The next time I went to a U2 concert was in 1992 on the Zoo TV tour at Arrowhead Stadium.  Again, my ticket was in the far reaches of the venue -- Section 324, Row 24 (closer to my car in the parking lot than to the stage).  However, by the time U2 came onstage  (openers were Disposible Heroes Of Hipocracy, who I haven't heard of since, and Sugarcubes, an Icelandic band -- I still enjoy the solo albums by lead singer Björk), we had moved down to a position much closer to the stage -- almost to the field.  I don't remember too much about this show -- and I'm still searching for a recording of it -- but I thought it was very spectacular.

By the time of the next U2 tour,  I was living in New Mexico.  I had a choice to see the band in either Denver or Phoenix.  I chose the Sun Devil Stadium Pop Mart show on the Arizona State University campus.  That was a very overblown show -- Pop is my least favorite U2 album  (although some of the songs have grown on me since) -- with all sorts of props including the world's largest video screen forming the stage backdrop and a huge lemon on a swizzle stick that the band used towards the end of the show to transport them from the main stage to a small B-stage in the center of the stadium's field.  Although I have many live U2 recordings, the only "souvenir" I have of that entire tour is a DVD of a show they filmed in Mexico City  (on my birthday, incidentally).  I also traveled to Phoenix in April 2001 -- America West Arena was just across the street from the airport.

And that brings me to the present -- U2 are playing at the very new Glendale Arena on the western outskirts of the city.  This means that we'll be taking a taxi from the airport and staying overnight in a hotel, rather than my usual Phoenix modus operandi which is a short journey down the street to the arena  (most shows I attend are there, or close by) and then sleep in the airport, taking the first flight back to Albuquerque in the morning.  As a result, this show will be a bit more expensive than I normally like but it will be worth it.  We have General Admission tickets for the floor which will make it the closest I've ever been for a U2 concert.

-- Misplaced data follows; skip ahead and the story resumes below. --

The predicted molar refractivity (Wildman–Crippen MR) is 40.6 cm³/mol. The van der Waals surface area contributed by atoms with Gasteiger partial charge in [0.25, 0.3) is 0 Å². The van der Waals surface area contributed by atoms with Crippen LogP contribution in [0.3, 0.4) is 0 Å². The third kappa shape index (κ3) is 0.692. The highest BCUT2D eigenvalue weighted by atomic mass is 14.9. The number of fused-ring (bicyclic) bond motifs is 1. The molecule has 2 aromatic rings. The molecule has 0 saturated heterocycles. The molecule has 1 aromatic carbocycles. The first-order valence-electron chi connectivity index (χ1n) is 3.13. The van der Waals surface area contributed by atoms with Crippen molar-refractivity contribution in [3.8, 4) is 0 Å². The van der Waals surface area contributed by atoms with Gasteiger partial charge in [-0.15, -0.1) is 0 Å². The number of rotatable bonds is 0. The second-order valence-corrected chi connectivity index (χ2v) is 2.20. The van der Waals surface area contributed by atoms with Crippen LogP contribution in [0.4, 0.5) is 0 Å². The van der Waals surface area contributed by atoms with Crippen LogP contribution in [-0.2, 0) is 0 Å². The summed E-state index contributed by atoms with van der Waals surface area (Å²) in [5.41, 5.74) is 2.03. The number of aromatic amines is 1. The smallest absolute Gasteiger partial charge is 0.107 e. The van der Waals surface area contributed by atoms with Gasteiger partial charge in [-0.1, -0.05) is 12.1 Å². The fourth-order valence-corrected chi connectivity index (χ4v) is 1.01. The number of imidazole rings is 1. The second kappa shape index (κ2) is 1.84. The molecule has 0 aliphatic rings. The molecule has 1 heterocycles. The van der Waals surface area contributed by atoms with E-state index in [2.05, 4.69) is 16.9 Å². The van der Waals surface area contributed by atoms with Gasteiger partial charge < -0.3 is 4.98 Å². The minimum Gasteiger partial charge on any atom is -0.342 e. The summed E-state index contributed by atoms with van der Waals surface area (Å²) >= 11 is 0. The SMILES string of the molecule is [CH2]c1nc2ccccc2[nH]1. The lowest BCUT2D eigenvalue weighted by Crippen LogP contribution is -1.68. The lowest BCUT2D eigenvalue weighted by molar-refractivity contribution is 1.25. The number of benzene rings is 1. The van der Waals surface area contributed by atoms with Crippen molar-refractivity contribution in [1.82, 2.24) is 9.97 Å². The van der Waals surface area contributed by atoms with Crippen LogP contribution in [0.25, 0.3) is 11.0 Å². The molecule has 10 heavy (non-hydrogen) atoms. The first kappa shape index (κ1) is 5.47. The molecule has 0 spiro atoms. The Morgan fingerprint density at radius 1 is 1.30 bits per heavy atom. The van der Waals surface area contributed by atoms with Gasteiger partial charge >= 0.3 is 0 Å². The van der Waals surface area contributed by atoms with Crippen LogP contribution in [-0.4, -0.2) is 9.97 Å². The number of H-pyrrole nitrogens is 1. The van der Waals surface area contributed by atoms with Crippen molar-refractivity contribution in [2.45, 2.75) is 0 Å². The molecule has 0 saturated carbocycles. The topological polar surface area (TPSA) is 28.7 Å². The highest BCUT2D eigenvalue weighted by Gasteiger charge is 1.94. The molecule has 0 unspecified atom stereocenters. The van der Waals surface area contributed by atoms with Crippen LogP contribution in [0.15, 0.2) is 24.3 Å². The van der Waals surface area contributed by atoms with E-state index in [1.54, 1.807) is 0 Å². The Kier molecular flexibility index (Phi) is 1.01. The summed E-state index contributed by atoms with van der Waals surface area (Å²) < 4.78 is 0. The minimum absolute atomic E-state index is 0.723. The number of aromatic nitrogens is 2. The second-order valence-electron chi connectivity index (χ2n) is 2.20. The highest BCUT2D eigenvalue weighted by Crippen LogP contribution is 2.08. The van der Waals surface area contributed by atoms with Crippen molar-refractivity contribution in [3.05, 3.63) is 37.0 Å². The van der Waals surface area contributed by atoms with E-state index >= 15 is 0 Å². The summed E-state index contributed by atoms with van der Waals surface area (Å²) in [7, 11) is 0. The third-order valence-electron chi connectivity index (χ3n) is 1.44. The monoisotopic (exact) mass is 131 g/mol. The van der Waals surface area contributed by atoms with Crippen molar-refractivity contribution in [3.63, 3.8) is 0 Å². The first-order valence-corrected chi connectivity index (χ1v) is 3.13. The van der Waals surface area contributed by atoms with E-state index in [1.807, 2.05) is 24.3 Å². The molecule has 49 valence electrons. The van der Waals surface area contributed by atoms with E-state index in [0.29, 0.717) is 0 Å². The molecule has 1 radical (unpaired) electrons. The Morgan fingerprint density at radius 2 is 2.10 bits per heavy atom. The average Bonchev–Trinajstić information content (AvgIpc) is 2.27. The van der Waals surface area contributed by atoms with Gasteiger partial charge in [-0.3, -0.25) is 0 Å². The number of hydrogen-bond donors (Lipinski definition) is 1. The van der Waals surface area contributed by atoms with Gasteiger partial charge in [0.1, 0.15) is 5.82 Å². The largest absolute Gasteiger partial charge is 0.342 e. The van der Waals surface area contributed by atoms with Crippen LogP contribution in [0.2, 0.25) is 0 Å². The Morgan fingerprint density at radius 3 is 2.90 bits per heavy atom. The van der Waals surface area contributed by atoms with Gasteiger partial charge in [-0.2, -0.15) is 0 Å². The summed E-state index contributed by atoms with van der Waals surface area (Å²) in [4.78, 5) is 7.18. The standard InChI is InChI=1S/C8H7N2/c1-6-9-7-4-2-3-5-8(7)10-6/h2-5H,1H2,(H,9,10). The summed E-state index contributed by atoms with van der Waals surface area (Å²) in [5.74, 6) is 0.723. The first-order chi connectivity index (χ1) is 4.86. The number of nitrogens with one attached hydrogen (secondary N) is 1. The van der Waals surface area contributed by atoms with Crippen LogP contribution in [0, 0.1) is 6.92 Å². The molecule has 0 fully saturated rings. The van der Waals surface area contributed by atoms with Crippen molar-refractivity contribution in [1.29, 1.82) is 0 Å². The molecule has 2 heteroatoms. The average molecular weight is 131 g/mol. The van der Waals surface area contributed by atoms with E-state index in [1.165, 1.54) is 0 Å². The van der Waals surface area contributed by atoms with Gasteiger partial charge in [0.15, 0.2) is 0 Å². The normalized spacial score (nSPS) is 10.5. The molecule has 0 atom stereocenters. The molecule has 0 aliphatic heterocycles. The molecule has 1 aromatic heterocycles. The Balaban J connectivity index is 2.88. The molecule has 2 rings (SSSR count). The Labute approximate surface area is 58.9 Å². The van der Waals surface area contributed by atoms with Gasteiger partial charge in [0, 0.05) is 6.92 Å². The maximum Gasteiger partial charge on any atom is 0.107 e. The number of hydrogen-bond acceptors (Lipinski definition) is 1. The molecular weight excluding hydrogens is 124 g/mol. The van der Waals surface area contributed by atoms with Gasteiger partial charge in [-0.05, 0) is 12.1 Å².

And one of the friends I'm attending with has a really nice taping rig and plans to record the show  (he's fresh back from taping them in San Jose last weekend); what's interesting is that I already have recordings of EVERY show on the current tour  (well, except for last night's Phoenix show) -- I even have two different source recordings from a couple of the concerts.  The recordings are being uploaded to various servers very quickly -- but I'm beginning to rethink trying to get the entire tour  (after all, they have shows scheduled through December and their setlists don't change that dramatically from show to show).

Watch this space for a review of the concert either Saturday or Sunday  (after I've rested up a bit).  I'm sure it'll be a great show!